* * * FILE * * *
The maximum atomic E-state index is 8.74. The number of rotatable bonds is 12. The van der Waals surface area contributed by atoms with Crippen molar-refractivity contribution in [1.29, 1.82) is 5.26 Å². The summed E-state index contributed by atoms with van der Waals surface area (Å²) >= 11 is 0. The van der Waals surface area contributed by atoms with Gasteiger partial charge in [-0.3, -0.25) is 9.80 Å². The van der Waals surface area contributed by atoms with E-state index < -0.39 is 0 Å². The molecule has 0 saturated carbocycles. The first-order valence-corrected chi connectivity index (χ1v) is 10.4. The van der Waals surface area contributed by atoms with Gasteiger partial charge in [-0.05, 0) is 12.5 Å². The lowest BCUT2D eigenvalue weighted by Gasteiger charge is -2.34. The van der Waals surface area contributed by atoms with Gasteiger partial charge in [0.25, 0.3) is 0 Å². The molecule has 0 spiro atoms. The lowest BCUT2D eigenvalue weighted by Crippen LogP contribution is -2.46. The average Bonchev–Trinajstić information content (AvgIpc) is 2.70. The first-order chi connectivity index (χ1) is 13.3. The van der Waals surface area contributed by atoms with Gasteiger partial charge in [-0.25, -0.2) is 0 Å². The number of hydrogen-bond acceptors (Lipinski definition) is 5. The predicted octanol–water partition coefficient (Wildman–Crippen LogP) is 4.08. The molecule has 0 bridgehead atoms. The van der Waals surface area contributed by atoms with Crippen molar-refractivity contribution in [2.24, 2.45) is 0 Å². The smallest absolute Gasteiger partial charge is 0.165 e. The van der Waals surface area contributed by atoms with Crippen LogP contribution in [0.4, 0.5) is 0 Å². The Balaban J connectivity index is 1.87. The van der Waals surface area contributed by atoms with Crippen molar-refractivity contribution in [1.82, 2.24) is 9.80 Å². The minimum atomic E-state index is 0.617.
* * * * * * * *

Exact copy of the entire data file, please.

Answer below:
The maximum atomic E-state index is 8.74. The number of rotatable bonds is 12. The van der Waals surface area contributed by atoms with Crippen molar-refractivity contribution in [1.29, 1.82) is 5.26 Å². The summed E-state index contributed by atoms with van der Waals surface area (Å²) >= 11 is 0. The van der Waals surface area contributed by atoms with Gasteiger partial charge in [-0.3, -0.25) is 9.80 Å². The van der Waals surface area contributed by atoms with E-state index < -0.39 is 0 Å². The molecule has 0 saturated carbocycles. The first-order valence-corrected chi connectivity index (χ1v) is 10.4. The van der Waals surface area contributed by atoms with Gasteiger partial charge in [-0.05, 0) is 12.5 Å². The lowest BCUT2D eigenvalue weighted by Gasteiger charge is -2.34. The van der Waals surface area contributed by atoms with Gasteiger partial charge in [0.25, 0.3) is 0 Å². The molecule has 0 spiro atoms. The lowest BCUT2D eigenvalue weighted by Crippen LogP contribution is -2.46. The average Bonchev–Trinajstić information content (AvgIpc) is 2.70. The first-order chi connectivity index (χ1) is 13.3. The van der Waals surface area contributed by atoms with Gasteiger partial charge in [-0.25, -0.2) is 0 Å². The number of hydrogen-bond acceptors (Lipinski definition) is 5. The predicted octanol–water partition coefficient (Wildman–Crippen LogP) is 4.08. The molecule has 0 bridgehead atoms. The van der Waals surface area contributed by atoms with Crippen molar-refractivity contribution in [2.24, 2.45) is 0 Å². The smallest absolute Gasteiger partial charge is 0.165 e. The van der Waals surface area contributed by atoms with Crippen LogP contribution in [0.4, 0.5) is 0 Å². The Balaban J connectivity index is 1.87. The van der Waals surface area contributed by atoms with Crippen molar-refractivity contribution in [1.82, 2.24) is 9.80 Å². The minimum atomic E-state index is 0.617.